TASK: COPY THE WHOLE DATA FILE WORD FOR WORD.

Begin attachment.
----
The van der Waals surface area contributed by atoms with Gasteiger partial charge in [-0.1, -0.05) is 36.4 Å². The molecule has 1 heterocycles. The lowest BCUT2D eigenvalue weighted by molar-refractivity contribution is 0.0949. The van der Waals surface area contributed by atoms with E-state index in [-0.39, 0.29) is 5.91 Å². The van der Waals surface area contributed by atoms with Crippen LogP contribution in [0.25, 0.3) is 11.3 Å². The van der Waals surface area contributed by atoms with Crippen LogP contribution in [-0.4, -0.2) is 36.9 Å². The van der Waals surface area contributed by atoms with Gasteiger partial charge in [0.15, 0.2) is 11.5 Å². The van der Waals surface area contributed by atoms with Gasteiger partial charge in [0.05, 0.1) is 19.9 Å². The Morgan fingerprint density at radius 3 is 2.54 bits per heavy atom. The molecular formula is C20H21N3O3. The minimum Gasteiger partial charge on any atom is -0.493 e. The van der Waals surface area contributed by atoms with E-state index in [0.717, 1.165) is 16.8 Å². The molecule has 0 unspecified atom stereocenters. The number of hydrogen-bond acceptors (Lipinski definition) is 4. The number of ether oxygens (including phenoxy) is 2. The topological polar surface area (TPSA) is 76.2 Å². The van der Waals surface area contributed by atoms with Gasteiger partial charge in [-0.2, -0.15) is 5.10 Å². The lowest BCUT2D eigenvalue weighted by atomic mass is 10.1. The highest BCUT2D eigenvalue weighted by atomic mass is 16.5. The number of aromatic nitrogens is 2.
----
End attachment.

The van der Waals surface area contributed by atoms with Gasteiger partial charge in [-0.1, -0.05) is 36.4 Å². The molecule has 1 heterocycles. The lowest BCUT2D eigenvalue weighted by molar-refractivity contribution is 0.0949. The van der Waals surface area contributed by atoms with E-state index in [-0.39, 0.29) is 5.91 Å². The van der Waals surface area contributed by atoms with Crippen LogP contribution in [0.25, 0.3) is 11.3 Å². The van der Waals surface area contributed by atoms with Crippen LogP contribution in [-0.4, -0.2) is 36.9 Å². The van der Waals surface area contributed by atoms with Gasteiger partial charge in [0.15, 0.2) is 11.5 Å². The van der Waals surface area contributed by atoms with Gasteiger partial charge in [0.05, 0.1) is 19.9 Å². The Morgan fingerprint density at radius 3 is 2.54 bits per heavy atom. The molecular formula is C20H21N3O3. The minimum Gasteiger partial charge on any atom is -0.493 e. The van der Waals surface area contributed by atoms with E-state index in [0.717, 1.165) is 16.8 Å². The molecule has 0 unspecified atom stereocenters. The number of hydrogen-bond acceptors (Lipinski definition) is 4. The number of ether oxygens (including phenoxy) is 2. The topological polar surface area (TPSA) is 76.2 Å². The van der Waals surface area contributed by atoms with Gasteiger partial charge in [-0.2, -0.15) is 5.10 Å². The lowest BCUT2D eigenvalue weighted by atomic mass is 10.1. The highest BCUT2D eigenvalue weighted by atomic mass is 16.5. The number of aromatic nitrogens is 2.